I used to be one of those people who could find a million reasons not to meditate. My excuses ranged from “I don’t know where to start”, to “I can’t stop thinking”, and my favourite (most commonly used) obstacle of all, “I don’t have time”. While most of us are aware of the myriad of health benefits of meditation, it’s fair to admit that a regular practice can be a hard habit to establish. Let’s take a look at the 5 most common obstacles getting in the way, and how to overcome them: 

1. “I can’t stop my mind from thinking”
Can we take a moment here to clear up one of meditations biggest myths? The goal of the practice is not to empty your mind of thoughts. When you sit down to meditate, your mind will wander away from the focus of your practice a million times over. This is to be expected; this mind is always going to have thoughts as that’s what it’s designed to do.

When thoughts arise, all you need to do is accept that they’re there, observe them with a sense of kindness and curiosity and then reconnect with the anchor of your practice (whether that be the breath, sensations in the body, sounds, a mantra, etc). Each time you bring your mind back to your centre of focus you’re strengthening your attention span. With practice, you will start to notice that your mind is less inclined to wander. 

2. “I don’t have time to meditate”
I have to be honest, this excuse grinds my gears the most. Do you have time to check Instagram and Facebook each day? Do you have time to watch TV? Do you have time to go window shopping online? If you answered yes to any of these questions, then you most definitely have time to mediate.

The key to conquering this obstacle, however, is that you must make the time. Just like you need set time out in your day to exercise or catch up with friends, you will also need to carve out some time to meditate. I find it easiest to set a reminder for the same time each day - either first thing in the morning or last thing at night. Start small with just 5 or 10 minutes.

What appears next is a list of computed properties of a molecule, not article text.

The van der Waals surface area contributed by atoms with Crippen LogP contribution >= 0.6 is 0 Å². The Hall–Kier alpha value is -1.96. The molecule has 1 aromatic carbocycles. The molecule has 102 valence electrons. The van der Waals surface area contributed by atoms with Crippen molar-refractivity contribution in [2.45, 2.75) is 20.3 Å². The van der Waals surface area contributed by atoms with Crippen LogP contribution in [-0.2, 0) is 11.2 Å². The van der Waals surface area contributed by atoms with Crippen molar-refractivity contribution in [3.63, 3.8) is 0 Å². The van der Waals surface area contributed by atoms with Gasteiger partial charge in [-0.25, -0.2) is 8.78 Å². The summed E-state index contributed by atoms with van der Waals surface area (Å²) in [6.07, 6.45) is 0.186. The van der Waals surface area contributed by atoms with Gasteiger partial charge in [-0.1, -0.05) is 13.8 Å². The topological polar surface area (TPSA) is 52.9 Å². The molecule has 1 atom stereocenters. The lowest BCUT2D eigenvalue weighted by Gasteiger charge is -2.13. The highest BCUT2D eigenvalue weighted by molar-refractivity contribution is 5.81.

3. “I don’t know where to begin!”
Fair enough! There are so many different styles of meditations out there that it’s no wonder you feel overwhelmed by the practice of meditation. The great news is that adopting a meditation practice has become far more accessible and cost-effective than ever before.

You don’t need to sign up for a course, find a guru, or buy a tonne of books to learn how to practice. All you need to do is whip out your smartphone and download an app! I highly recommend the following three apps:

Insight Timer - Guided Meditation
My favourite meditation app, and the one I use personally. Insight Timer offers over 3,000 guided meditations from some of the world’s best teachers. Each meditation is unique to the teacher’s specific style and approach, therefore there is something for everybody. Click here to find three of my free guided meditations on Insight Timer.

Headspace - Mindfulness Meditation
Headspace co-founder Andy Puddicombe is a former Buddhist monk aiming to make meditation accessible. He delivers the directed 10-minute sessions in his relaxed style - no hippy talk here, he strips it down to basics and throws in the odd joke.

1 Giant Mind - Vedic Meditation
The 1 Giant Mind technique is for anyone who wants to feel happier, less stressed and more energised. Their approach to meditation is easy and effortless. No previous experience is needed. Anyone can learn this meditation technique in 12 easy steps.

4. “I can’t sit still for long enough”
Sitting cross-legged on the floor or kneeling on a meditation stool for an extended period of time is plain right uncomfortable! Don’t feel like you’re missing out on the benefits if you’re not in a traditional meditation posture. You can either sit upright (with your back supported so that you’re not slouching) on a chair, on your couch, or in your bed or lie down on your back – you want to be as comfortable as possible.

While you’re meditating, you will most likely be distracted by itches, irritations or urges that you are not normally aware of. When these situations arise, remember that these reactions are occurring simply because the mind does not want to be quietened. In this instance, simply acknowledge these irritations, and let them go.

 If you find yourself experiencing an unusual amount of anxiety or discomfort, and feel like it is impossible to focus on your meditation it might not be the right time for you to practice. Allow yourself to come out of the practice and return at a later time when you feel completely ready.

5. “I can’t stay awake for long enough”
This obstacle signifies a greater problem to me. If you’re so exhausted that you can’t stay awake for 5-10 minutes to meditate, then it’s highly likely you’re not giving yourself enough rest throughout your day, or you’re not getting enough sleep each night.  For starters, try to take a small break each day to relax and get an extra hour or so each night and see if that makes a difference.

If you’re still struggling to stay awake, it might be time to try a different approach to your practice. Rather than practising a lying down, relaxation style (Yoga Nidra or body scan) practice, try a seated mindfulness (open awareness or breath) meditation instead. If closing your eyes makes you want to drift off to sleep, try practising with your eyes open and gazing softly at something in front of you.

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